Navigating access to reach people affected by armed conflict is a daily struggle. Our neutrality and impartiality is tested in this structured chaos.
Red Cross and Red Crescent volunteers and staff in Syria.
Nonetheless, I speak on behalf of thousands of aid workers globally when I say that nothing can dissuade us from reaching out to those who are in desperate need of humanitarian assistance.
We endure, not despite these brutal actions but because of them. We cross rivers, climb hills, walk through thick jungles, live in difficult and harsh conditions, drive through hundreds of check points, meet every chief, commander or person in charge. This is not an act of heroism, this is only humanity as shaped by our daily interaction with those who would smile to see you coming to their homes, villages, cities; despite their daily suffering.
We do not want a day to remember our open wounds. All we want is for all parties to armed conflict, actors of influence and the guys with the guns to stop seeing us as a target. We must be allowed to do our jobs unharmed. After all, leaving our jobs aside, we are also somebody’s daughter, son, mother, father, sister or brother. We are somebody’s loved one.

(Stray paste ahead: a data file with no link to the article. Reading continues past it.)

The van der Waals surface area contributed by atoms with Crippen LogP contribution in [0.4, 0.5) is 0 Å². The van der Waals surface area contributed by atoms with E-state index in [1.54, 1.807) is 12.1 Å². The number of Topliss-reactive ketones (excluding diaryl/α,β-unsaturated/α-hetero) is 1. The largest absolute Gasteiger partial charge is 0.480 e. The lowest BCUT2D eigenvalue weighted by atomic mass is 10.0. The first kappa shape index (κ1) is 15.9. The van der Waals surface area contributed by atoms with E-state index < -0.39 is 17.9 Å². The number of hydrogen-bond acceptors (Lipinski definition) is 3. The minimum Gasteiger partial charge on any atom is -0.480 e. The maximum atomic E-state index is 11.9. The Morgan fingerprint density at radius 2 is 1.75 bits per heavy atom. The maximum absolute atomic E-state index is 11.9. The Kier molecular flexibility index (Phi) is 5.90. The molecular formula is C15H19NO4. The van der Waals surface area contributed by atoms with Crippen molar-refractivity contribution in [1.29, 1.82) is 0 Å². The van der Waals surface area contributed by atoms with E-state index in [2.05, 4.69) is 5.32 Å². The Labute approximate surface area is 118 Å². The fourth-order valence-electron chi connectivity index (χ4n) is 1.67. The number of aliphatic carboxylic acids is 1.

In memory of our fallen ICRC colleagues, Kennedy, Lorena, Hanna, Hauwa and Saifura and those still in captivity whom we are eagerly waiting to be released and returned home to their families unharmed.
Dorsa Nazemi-Salman is an Australian aid worker who is currently the head of operations for the International Committee of the Red Cross operations in the former state of Jonglei, South Sudan.